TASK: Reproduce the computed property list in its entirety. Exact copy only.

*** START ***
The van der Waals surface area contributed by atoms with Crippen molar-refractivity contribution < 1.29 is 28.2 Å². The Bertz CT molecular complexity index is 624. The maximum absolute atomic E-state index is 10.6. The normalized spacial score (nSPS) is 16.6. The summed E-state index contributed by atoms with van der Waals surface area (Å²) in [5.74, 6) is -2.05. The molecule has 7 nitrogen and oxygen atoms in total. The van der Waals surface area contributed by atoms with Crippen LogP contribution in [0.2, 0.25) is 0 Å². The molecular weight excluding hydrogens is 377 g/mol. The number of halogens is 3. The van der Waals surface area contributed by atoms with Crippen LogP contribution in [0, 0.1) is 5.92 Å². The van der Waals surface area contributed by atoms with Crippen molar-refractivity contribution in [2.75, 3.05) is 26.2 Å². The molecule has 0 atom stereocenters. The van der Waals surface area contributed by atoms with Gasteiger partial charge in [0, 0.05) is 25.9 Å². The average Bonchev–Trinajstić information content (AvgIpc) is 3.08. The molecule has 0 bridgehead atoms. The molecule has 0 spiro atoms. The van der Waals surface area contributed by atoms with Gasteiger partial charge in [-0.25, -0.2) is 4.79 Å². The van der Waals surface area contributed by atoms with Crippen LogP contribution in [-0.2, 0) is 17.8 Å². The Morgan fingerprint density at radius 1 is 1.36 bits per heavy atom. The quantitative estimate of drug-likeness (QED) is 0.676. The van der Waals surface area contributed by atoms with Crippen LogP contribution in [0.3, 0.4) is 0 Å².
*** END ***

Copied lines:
The van der Waals surface area contributed by atoms with Crippen molar-refractivity contribution < 1.29 is 28.2 Å². The Bertz CT molecular complexity index is 624. The maximum absolute atomic E-state index is 10.6. The normalized spacial score (nSPS) is 16.6. The summed E-state index contributed by atoms with van der Waals surface area (Å²) in [5.74, 6) is -2.05. The molecule has 7 nitrogen and oxygen atoms in total. The van der Waals surface area contributed by atoms with Crippen LogP contribution in [0.2, 0.25) is 0 Å². The molecular weight excluding hydrogens is 377 g/mol. The number of halogens is 3. The van der Waals surface area contributed by atoms with Crippen LogP contribution in [0, 0.1) is 5.92 Å². The van der Waals surface area contributed by atoms with Crippen molar-refractivity contribution in [2.75, 3.05) is 26.2 Å². The molecule has 0 atom stereocenters. The van der Waals surface area contributed by atoms with Gasteiger partial charge in [0, 0.05) is 25.9 Å². The average Bonchev–Trinajstić information content (AvgIpc) is 3.08. The molecule has 0 bridgehead atoms. The molecule has 0 spiro atoms. The van der Waals surface area contributed by atoms with Gasteiger partial charge in [-0.25, -0.2) is 4.79 Å². The van der Waals surface area contributed by atoms with Crippen LogP contribution in [-0.2, 0) is 17.8 Å². The Morgan fingerprint density at radius 1 is 1.36 bits per heavy atom. The quantitative estimate of drug-likeness (QED) is 0.676. The van der Waals surface area contributed by atoms with Crippen LogP contribution in [0.3, 0.4) is 0 Å².